There is a rising interest in the relationship between diversity and belowground productivity due to the critical contribution of belowground systems to overall terrestrial productivity. However, temporal change of diversity effects on belowground productivity, and their underlying mechanisms, remains unclear. We hypothesized that: (i) the magnitude of diversity effects on fine root production increases with stand development, and (ii) the diversity effects on productivity is positively associated with increased soil volume filling horizontally and foraging towards higher nutrient availability vertically. We investigated the effects of tree species diversity on fine root productivity through stand development in post-fire natural boreal forests of two stand ages, i.e., 8 and 34 years. Overstory tree species diversity varied from: pure broadleaf Populus tremuloides Michx., to pure conifer Pinus banksiana Lamb., to their various levels of mixtures. We also explored how diversity effects on fine root productivity related to soil volume filling and nutrient concentration.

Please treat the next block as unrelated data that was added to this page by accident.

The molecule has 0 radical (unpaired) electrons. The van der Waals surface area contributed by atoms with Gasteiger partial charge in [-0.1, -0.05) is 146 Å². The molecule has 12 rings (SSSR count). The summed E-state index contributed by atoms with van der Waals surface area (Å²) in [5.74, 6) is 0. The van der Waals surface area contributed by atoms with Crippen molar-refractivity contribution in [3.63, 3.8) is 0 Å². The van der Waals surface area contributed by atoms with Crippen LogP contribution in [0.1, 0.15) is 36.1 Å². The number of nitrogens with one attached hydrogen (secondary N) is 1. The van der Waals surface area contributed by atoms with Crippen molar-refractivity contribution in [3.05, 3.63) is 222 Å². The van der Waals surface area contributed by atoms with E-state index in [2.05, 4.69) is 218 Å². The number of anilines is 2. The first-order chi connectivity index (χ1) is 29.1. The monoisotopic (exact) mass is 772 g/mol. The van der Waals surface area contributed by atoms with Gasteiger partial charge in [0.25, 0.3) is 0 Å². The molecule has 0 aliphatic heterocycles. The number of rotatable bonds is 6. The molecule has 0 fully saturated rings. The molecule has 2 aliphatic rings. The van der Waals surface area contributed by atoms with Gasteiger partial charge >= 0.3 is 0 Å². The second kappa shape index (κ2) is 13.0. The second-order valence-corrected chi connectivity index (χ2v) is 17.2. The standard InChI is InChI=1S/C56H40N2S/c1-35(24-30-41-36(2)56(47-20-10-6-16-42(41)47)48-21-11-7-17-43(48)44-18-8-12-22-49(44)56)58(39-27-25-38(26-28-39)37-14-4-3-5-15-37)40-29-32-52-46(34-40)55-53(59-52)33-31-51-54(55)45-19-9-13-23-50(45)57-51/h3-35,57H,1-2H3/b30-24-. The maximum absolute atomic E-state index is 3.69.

Significant overyielding of annual fine root production occurred in both stand ages with higher magnitude in mature stands. Transgressive overyielding only occurred in mature stands which indicated complementary effects. Mixtures had higher horizontal soil volume filling than single-species-dominated stands and the difference was more pronounced in mature stands. Fine root productivity was driven by soil nutrient concentration regardless of stand types. Higher magnitudes of overyielding was found in deep soil layers for both stand ages. Our results provide some of the first evidence for temporal changes of belowground diversity effects in heterogeneous natural forests. Similar to findings in aboveground systems, we demonstrate that the magnitudes of diversity effects on fine root productivity increase with stand development mainly by increasing soil volume filling/exploiting and growing more roots in deep soil layers.